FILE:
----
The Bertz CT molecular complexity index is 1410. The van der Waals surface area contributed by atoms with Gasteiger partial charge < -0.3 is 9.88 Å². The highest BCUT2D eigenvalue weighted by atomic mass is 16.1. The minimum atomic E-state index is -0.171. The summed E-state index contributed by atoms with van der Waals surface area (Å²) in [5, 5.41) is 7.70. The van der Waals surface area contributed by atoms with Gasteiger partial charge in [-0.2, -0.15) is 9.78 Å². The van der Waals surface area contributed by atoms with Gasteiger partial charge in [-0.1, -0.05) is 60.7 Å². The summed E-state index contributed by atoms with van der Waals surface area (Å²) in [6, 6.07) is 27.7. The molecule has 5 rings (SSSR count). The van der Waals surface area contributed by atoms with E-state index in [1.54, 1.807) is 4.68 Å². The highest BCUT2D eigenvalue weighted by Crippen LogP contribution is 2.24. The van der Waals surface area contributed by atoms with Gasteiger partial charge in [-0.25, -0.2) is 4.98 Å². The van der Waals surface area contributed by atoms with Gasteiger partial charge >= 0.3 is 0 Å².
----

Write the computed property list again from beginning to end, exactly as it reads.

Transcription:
The Bertz CT molecular complexity index is 1410. The van der Waals surface area contributed by atoms with Gasteiger partial charge < -0.3 is 9.88 Å². The highest BCUT2D eigenvalue weighted by atomic mass is 16.1. The minimum atomic E-state index is -0.171. The summed E-state index contributed by atoms with van der Waals surface area (Å²) in [5, 5.41) is 7.70. The van der Waals surface area contributed by atoms with Gasteiger partial charge in [-0.2, -0.15) is 9.78 Å². The van der Waals surface area contributed by atoms with Gasteiger partial charge in [-0.1, -0.05) is 60.7 Å². The summed E-state index contributed by atoms with van der Waals surface area (Å²) in [6, 6.07) is 27.7. The molecule has 5 rings (SSSR count). The van der Waals surface area contributed by atoms with E-state index in [1.54, 1.807) is 4.68 Å². The highest BCUT2D eigenvalue weighted by Crippen LogP contribution is 2.24. The van der Waals surface area contributed by atoms with Gasteiger partial charge in [-0.25, -0.2) is 4.98 Å². The van der Waals surface area contributed by atoms with Gasteiger partial charge >= 0.3 is 0 Å².